A: It does. Our program shifts traditional medical training toward one that both supports students’ interest in community service that they bring coming in and gives them direction as future physicians to practice with civic responsibility.
Q: But if you are already doing that here in Colorado why go to Washington?
A: The only way to learn about federal policy is to be in the middle of it. You can’t do the same thing outside of Washington. Policy is more than passing legislation. Policy is about regulation and implementation. What I really wanted to know was what is the physician’s role, how can I influence policy?
Q: Was it intimidating to go to work at the White House? And I have to ask, what is Michelle Obama like?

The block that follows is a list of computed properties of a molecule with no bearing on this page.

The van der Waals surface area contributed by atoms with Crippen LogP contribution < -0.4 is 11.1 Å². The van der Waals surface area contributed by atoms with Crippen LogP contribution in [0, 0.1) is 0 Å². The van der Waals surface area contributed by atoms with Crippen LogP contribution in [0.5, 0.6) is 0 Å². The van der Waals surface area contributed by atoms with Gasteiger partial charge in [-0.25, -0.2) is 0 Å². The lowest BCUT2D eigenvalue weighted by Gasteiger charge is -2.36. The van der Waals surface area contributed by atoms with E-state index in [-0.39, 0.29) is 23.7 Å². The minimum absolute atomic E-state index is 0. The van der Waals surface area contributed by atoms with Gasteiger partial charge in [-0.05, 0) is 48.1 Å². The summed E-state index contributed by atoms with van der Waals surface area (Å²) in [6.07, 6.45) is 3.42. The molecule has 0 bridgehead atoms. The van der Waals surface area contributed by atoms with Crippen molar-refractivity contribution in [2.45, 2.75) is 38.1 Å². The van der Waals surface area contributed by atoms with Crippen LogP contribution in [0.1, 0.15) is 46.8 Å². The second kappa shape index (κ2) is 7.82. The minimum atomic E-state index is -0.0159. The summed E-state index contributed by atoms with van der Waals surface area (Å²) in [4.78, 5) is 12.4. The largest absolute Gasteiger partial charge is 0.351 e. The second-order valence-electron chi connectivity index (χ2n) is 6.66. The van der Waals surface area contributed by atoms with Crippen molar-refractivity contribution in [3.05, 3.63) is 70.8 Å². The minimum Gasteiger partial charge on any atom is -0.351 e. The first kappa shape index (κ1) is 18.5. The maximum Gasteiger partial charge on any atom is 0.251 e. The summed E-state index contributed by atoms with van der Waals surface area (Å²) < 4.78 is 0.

A: Yes, it is intimidating. It was also an opportunity. To work on such a significant children’s public health issue, and for this First Lady, was like the stars aligning. She has such an amazing presence. She is knowledgeable but is not intimidating at all. One of the surprising things is how she puts people at ease. She is really genuine. She listens to your ideas and is very thoughtful.
Q: Did you swap mom stories?
A: Sure. She’s the “mom-in-chief.” She understood the long hours it took to be part of her staff and she really cared about the well-being of my kids.
Q: How did the partisan battles in Washington affect what you were trying to do?
A: There is no such thing as a non-partisan issue. The politics in Washington right now don’t make sense. But we were able to stay true to our goals and much of the policy work we were doing was at the executive level and didn’t require legislative action. It didn’t bother me personally. There is an expectation in policy development that there will always be opposition.